The Hearts and Hands in Our Schools
do we know about the people working in our schools these days?
Besides the fact that there are millions of them? We know
that their job descriptions are immensely more diverse than a generation or two
Teachers, lunch ladies, a secretary, a janitor, the
principal . . . that used to be pretty much it for school personnel. Now there
are so many more people working in our school systems, doing so many more
things than teach. Just comparing a high-school yearbook of today to one from
30 years ago will make your head spin, to see all those new employees. There
are paraprofessionals and nurses, special-education specialists and
psychologists, counselors and curriculum developers. . . . In fact, with all
these new job titles, many of them fulfilling various government mandates, in
some districts there are now more people who are NOT full-time certified
classroom teachers than those who ARE!
Yes, and educational staffing has
gone far beyond school districts, as well. You find education workers in
government, nonprofit associations, lobbying groups, working for politicians,
grant writers, consultants, speakers, tutors . . . it seems as though new
niches in education jobs are opened up all the time.
But the stars of the show are still
our classroom teachers. And their jobs are still the most important ones in our
The issues of personnel in education
are as numerous as the job descriptions: salaries, benefits, working
conditions, teachers' colleges, certification, competency exams, tenure,
inservices, collective bargaining, "mission bloat," good governance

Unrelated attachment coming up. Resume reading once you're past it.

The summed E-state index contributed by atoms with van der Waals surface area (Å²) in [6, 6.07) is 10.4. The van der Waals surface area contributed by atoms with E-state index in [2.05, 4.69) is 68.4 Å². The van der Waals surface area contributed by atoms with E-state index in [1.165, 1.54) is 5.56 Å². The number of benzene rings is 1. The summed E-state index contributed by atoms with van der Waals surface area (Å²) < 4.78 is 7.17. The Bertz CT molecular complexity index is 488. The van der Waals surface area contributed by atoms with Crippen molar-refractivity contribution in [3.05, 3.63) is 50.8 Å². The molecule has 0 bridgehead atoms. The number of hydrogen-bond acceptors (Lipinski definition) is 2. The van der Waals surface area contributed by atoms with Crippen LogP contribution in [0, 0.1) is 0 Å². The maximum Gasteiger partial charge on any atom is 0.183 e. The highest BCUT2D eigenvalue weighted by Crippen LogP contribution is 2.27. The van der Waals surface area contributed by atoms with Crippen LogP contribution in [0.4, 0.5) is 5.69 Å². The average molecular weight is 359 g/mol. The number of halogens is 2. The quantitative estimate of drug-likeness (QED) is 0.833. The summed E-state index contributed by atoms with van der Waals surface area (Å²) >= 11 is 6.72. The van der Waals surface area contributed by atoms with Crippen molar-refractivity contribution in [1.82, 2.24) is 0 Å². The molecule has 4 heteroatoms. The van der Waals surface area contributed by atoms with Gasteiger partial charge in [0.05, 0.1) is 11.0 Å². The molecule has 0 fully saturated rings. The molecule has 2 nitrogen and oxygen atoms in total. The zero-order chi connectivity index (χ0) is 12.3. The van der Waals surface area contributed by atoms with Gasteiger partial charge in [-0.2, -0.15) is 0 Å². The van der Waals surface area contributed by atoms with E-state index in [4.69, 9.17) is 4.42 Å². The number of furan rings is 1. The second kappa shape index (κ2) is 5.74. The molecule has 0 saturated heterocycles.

vs. interference, working with special student groups, performance evaluation,
diversity among staff, relationships between administrators and front-line
personnel, nepotism, school violence, retirement plans, early-retirement
opportunities, background checks, personal safety . . . any endeavor that is as
people-intensive as education is will naturally spawn a wide range of issues to
Personnel is one of the
fastest-changing aspects in education today, and one of the most controversial.
With all the benefits of our society's increasing diversity, it is becoming
more challenging to create unity between home and school today.
One cost of the women's movement is
that considerably fewer mothers are homemakers these days. That has shifted the
atmosphere, especially in grade schools, away from the "community"
feel of a generation ago. Then, it was parents and teachers working together on
a first-name basis. Now, it's more of a workplace atmosphere. Parents and
teachers don't know each other as well. And misunderstandings are increasing as
Everyone who cares about children
should learn more about the problems, joys and goals of the people who work in
education. Get to know them. Become their friends and supporters. Encourage
them. Learn about their issues. Criticize them, yes, but make sure it's done
kindly and for constructive reasons. Mostly let them know you care what happens
to them and the children they spend their days around.
After all, we're all on the same
side . . . doing what's best for kids.
Homework: Among the many associations of educators is the National
Education Association, www.nea.org, the
American Federation of Teachers, www.aft.org
and the Association of American Educators, www.aaeteachers.org